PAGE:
By Maira Ito
Editor — Paola Duran
“What are they wearing?”
“Where can I get it from?”
“Everybody has that gaming console and I don’t want to be secluded.”
Social stereotyping is defined as thoughts that are adopted by specific people and are expected to represent a majority. Our communities morph to the likes of the wide majority, turning it into a social norm, either unconsciously or consciously. For decades, there was a separation within communities on those who were caught up on trends and those who weren’t. Youtube videos, hashtags, Instagram posts and stories, Tik Toks-everything in our modern day is categorized depending on the likes of the generality.
Let me give you an example, to make it a bit easier to understand: thrifting. I’m sure it won’t be super hard to scroll down on my Youtube to try to find at least one person who made a video titled “Thrifted Clothes Haul”. It’s rather humorous really, going back a couple of years ago, when the kid that thrifted was often seen as “poor” and “strange”. Doesn’t this sound familiar? Remember that famous scene from Mean Girls, with (Spoiler Warning), Regina George glorifying a girl’s “vintage” skirt, only to shame it when she turned away? Now this particular trend, transformed into a commodity, something that everybody does, even if they have more than enough money and could just purchase regular store-bought clothes. Loose fitted sweaters, dad shirts and mom jeans-those mixed with some gold jewelry and fancy scrunchies, is what everybody my age is wearing.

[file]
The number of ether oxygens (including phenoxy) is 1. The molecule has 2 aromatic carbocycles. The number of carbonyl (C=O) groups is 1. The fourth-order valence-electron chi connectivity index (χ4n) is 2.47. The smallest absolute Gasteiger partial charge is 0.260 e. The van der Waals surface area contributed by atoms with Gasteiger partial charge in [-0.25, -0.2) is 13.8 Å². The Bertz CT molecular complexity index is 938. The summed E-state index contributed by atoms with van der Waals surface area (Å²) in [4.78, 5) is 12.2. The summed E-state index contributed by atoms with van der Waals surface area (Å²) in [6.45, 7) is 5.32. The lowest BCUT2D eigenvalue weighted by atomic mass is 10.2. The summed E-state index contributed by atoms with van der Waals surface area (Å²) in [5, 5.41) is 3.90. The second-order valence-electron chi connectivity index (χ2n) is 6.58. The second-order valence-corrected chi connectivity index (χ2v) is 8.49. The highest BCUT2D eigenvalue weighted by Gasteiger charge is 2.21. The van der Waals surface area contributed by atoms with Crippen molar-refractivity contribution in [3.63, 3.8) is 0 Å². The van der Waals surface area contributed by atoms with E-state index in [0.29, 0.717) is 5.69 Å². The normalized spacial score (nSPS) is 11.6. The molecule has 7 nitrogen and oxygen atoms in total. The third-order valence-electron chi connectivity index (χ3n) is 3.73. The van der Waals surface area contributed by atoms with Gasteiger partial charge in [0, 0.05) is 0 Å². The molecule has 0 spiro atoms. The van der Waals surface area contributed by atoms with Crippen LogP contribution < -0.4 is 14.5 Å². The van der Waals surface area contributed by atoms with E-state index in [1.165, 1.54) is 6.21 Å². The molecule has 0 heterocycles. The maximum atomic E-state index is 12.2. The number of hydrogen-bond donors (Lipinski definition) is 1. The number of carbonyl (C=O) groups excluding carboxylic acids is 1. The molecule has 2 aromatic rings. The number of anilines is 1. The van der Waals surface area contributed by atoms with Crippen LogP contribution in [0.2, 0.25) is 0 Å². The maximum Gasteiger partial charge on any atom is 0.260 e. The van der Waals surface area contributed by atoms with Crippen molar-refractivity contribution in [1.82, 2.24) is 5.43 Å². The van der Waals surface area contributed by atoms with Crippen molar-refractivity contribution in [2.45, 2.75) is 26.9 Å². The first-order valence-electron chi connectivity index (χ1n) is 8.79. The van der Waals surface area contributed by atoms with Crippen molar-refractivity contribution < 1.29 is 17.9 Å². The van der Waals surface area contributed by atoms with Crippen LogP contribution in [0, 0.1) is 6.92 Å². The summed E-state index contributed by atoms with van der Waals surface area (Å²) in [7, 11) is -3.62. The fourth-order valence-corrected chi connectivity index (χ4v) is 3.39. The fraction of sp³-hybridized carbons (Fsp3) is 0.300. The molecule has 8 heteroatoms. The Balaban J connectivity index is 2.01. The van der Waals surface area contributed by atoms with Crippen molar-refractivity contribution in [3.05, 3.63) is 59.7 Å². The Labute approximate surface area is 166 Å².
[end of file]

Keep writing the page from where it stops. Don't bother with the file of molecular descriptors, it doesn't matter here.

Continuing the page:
However, is it really all that bad? The new trend for the 2020 year, had a more positive impact within our society as it encourages an environmentally friendly mindset and discourages fast fashion. But when do social norms become problematic? Even I, fall short on the constant demand to please the general likes of my generation’s standards, however overall this constant need impacted me more negatively, and here is why.
Growing up all of my clothing and moral beliefs were a product and influence of my grandmother. Having raised me, I paid full attention to the way she talked, to her body language, her tendencies, and her walk. Everything she did was ingrained in my developing mind. After immigrating to a new country, where the world didn’t revolve around her, it took me numerous years to discover“myself”. As a pre-teen, I often found myself manipulating my personality to fit the likes of others, or doing what would catch more friends. I envied the “popular” group, more specifically I envied their handle on their academics, their social implications and their seemingly perfect families.
This resulted in many years of anxiety and introverted behaviour that led to awkward encounters stemmed from constant overthinking and saying things at the wrong moment. This continuous feeling is so socially accepted, it’s ridiculous. It can be something so miniscule as wanting the same backpack or sweater that everybody is wearing, spending needless amounts of money on materialistic items with the purpose of showing off, or more long-term objectives such as choosing a career that’s popular and is socially acceptable, even if it’s not what the person actually enjoys.
Popular trends slowly turn into dictators for personalities, defining the line between popular and anti-social.
Merely getting a better understanding and being awarethat social stereotyping prevails and is a defining and driving force for our generation, will help maintain the anxiety and stress that follow it. One problem of the generality of people that I know is that they put the expectations of others, before the expectations they have for themselves. We worry about what job will make others happy, instead of worrying about how WE think of ourselves. Social stereotyping spans out in more than just the clothes that are popular to wear, it spreads to our career choices, and even our future spouses and relationships. Gaining a better awareness for the issue, is ultimately healthier not only for the individual but for everybody.